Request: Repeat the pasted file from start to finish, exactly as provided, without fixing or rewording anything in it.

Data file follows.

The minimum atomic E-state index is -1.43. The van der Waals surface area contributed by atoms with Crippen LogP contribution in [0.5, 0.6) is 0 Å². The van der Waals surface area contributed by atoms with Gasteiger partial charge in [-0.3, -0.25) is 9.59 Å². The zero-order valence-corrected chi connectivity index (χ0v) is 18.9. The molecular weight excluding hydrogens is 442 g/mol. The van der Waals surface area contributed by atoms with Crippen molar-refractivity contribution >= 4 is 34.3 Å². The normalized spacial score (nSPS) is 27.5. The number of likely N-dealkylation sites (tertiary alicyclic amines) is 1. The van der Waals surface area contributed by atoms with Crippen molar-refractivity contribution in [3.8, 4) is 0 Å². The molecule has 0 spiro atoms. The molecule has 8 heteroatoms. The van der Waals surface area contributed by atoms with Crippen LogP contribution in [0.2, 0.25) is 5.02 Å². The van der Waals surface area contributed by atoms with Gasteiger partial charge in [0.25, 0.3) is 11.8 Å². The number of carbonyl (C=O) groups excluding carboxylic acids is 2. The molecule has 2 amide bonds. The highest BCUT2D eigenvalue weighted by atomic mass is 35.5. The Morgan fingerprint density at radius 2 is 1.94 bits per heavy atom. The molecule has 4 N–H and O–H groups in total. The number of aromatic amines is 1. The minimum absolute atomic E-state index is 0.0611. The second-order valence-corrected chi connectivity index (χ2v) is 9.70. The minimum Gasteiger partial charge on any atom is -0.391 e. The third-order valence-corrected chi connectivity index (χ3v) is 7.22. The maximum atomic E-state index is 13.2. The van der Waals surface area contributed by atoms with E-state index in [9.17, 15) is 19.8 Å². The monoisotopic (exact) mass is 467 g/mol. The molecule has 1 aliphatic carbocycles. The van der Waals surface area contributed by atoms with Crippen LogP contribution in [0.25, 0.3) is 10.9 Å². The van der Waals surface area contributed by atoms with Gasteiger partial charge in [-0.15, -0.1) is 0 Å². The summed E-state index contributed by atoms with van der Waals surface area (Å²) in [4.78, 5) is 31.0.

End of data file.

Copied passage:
The minimum atomic E-state index is -1.43. The van der Waals surface area contributed by atoms with Crippen LogP contribution in [0.5, 0.6) is 0 Å². The van der Waals surface area contributed by atoms with Gasteiger partial charge in [-0.3, -0.25) is 9.59 Å². The zero-order valence-corrected chi connectivity index (χ0v) is 18.9. The molecular weight excluding hydrogens is 442 g/mol. The van der Waals surface area contributed by atoms with Crippen molar-refractivity contribution >= 4 is 34.3 Å². The normalized spacial score (nSPS) is 27.5. The number of likely N-dealkylation sites (tertiary alicyclic amines) is 1. The van der Waals surface area contributed by atoms with Crippen molar-refractivity contribution in [3.8, 4) is 0 Å². The molecule has 0 spiro atoms. The molecule has 8 heteroatoms. The van der Waals surface area contributed by atoms with Crippen LogP contribution in [0.2, 0.25) is 5.02 Å². The van der Waals surface area contributed by atoms with Gasteiger partial charge in [0.25, 0.3) is 11.8 Å². The number of carbonyl (C=O) groups excluding carboxylic acids is 2. The molecule has 2 amide bonds. The highest BCUT2D eigenvalue weighted by atomic mass is 35.5. The Morgan fingerprint density at radius 2 is 1.94 bits per heavy atom. The molecule has 4 N–H and O–H groups in total. The number of aromatic amines is 1. The minimum absolute atomic E-state index is 0.0611. The second-order valence-corrected chi connectivity index (χ2v) is 9.70. The minimum Gasteiger partial charge on any atom is -0.391 e. The third-order valence-corrected chi connectivity index (χ3v) is 7.22. The maximum atomic E-state index is 13.2. The van der Waals surface area contributed by atoms with E-state index in [9.17, 15) is 19.8 Å². The monoisotopic (exact) mass is 467 g/mol. The molecule has 1 aliphatic carbocycles. The van der Waals surface area contributed by atoms with Crippen LogP contribution in [0.25, 0.3) is 10.9 Å². The van der Waals surface area contributed by atoms with Gasteiger partial charge in [-0.15, -0.1) is 0 Å². The summed E-state index contributed by atoms with van der Waals surface area (Å²) in [4.78, 5) is 31.0.